Pope Francis hit the headlines last week when he supported “civil unions of homosexual people”.

There has been much consternation among Catholics I have spoken to. The main concerns are: is the pope changing Catholic teaching? Will this cause a split in the Church? What are non-Catholics saying about it?

Cardinal Leo Burke, a prominent American cardinal, said that it is a source of deepest sadness and pressing pastoral concern that the private opinions attributed to Pope Francis do not correspond to the constant teaching of the Church. Equally sad and concerning is the turmoil, confusion and error they cause among the Catholic faithful.

The former head of the Congregation for the Doctrine of the Faith, Cardinal Gerhard Müller, called the pontiff's statement "a purely private expression of opinion, which every Catholic can and should freely contradict". He also warned against slavishly thinking that what the pope says is always right.

From the Catholic point of view, Cardinal Burke confirmed that people with a homosexual inclination must be received with respect, compassion and sensitivity, avoiding any unjust discrimination.

Franklin Graham, a prominent US evangelical leader, criticised the pope’s comments as an attempt to normalise homosexuality.

Tony Perkins, of the American Family Research Council, has said that, in discussions of homosexuality, it is important to be precise in our language. You should not call someone a homosexual person because sexuality does not define an individual but gender does, as our gender as male or female is written into every cell in our body in our chromosomes.

Sexual orientation is an umbrella term for three quite different things: sexual attraction, sexual conduct and sexual identity. Scientific research in human sexuality has shown that these three aspects of sexual orientation are not always held together by an individual. They have to be addressed individually.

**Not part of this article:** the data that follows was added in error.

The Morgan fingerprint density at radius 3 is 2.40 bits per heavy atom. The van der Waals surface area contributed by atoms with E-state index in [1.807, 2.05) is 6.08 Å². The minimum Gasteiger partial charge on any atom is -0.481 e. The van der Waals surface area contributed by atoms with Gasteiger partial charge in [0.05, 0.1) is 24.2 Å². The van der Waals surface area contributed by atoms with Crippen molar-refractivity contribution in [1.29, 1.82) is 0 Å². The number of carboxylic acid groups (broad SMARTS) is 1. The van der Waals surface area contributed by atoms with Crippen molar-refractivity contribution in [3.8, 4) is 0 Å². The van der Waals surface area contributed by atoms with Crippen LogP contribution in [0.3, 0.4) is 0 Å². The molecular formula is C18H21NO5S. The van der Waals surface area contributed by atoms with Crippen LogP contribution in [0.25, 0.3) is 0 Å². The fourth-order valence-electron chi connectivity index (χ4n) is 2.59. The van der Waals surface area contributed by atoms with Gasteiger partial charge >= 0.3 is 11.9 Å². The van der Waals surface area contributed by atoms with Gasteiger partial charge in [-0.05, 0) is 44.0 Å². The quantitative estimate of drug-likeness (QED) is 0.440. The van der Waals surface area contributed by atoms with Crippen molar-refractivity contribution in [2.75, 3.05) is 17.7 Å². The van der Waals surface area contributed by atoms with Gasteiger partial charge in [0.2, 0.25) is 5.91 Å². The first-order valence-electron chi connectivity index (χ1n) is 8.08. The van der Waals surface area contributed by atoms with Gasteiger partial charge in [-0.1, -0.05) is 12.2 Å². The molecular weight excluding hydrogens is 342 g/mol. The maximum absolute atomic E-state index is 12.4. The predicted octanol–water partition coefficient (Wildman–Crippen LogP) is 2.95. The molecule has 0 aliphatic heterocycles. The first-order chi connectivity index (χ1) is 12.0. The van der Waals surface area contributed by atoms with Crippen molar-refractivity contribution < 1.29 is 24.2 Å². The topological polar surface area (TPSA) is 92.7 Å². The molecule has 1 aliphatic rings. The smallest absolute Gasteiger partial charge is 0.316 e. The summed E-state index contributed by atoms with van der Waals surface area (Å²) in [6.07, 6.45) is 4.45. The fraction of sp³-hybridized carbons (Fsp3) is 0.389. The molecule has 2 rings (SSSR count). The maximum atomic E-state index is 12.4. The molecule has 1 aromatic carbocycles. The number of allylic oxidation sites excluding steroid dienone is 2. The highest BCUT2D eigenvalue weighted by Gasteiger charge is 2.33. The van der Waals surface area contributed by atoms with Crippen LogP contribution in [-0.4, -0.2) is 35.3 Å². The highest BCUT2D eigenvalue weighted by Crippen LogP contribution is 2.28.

Same sex attraction may be experienced by individuals as an involuntary feeling, especially during puberty. Cardinal Burke says that Catholic tradition has always held, however, that it is homosexual acts that are wrong. They are contrary to natural law; they cannot produce new life and they do not represent true affective or sexual complementarity.

Homosexual acts are not only harmful to the individuals who engage in them but also to society at large.

Same sex attraction may be experienced by individuals as an involuntary feeling, especially during puberty- Fr Patrick Pullicino

Those who actually identify as homosexual often argue that it is important gay people are treated equally. Conservatives, however, believe that people who identify as homosexual should and do enjoy all the same rights as any other citizens.

Debate is mostly about whether homosexual conduct or relationships should be discouraged, treated as private or actively protected.

LGBT activists are those who have a social and political agenda to force the public affirmation and celebration of homosexuality.

Having been married myself, a major problem I see about supporting same-sex unions is that they undermine marriage and marriage has been the bedrock of society for thousands of years. Not only does it ensure that the cycle of life continues, but marriage creates a safe haven for children to grow and mature.

Research (Regnerus and others) has shown that children brought up in same-sex relationships are disadvantaged.

This is something that those who push for ‘equality’ ignore. Children should be top of our agenda not treated as possessions that are used to affirm our lifestyle choices.

The Catholic Church teaches that it is Our Lord who made our bodies and designed the rules for them and we must obey them. Malta has always been a haven for the family and for children and Catholics should be proud of their rules that protect and nurture the wonderful institution of marriage.

Catholic parents should be vocal in protecting that which gave them the benefits of love and security when they were young but that now is being attacked from all sides, both from within and outside the Church.

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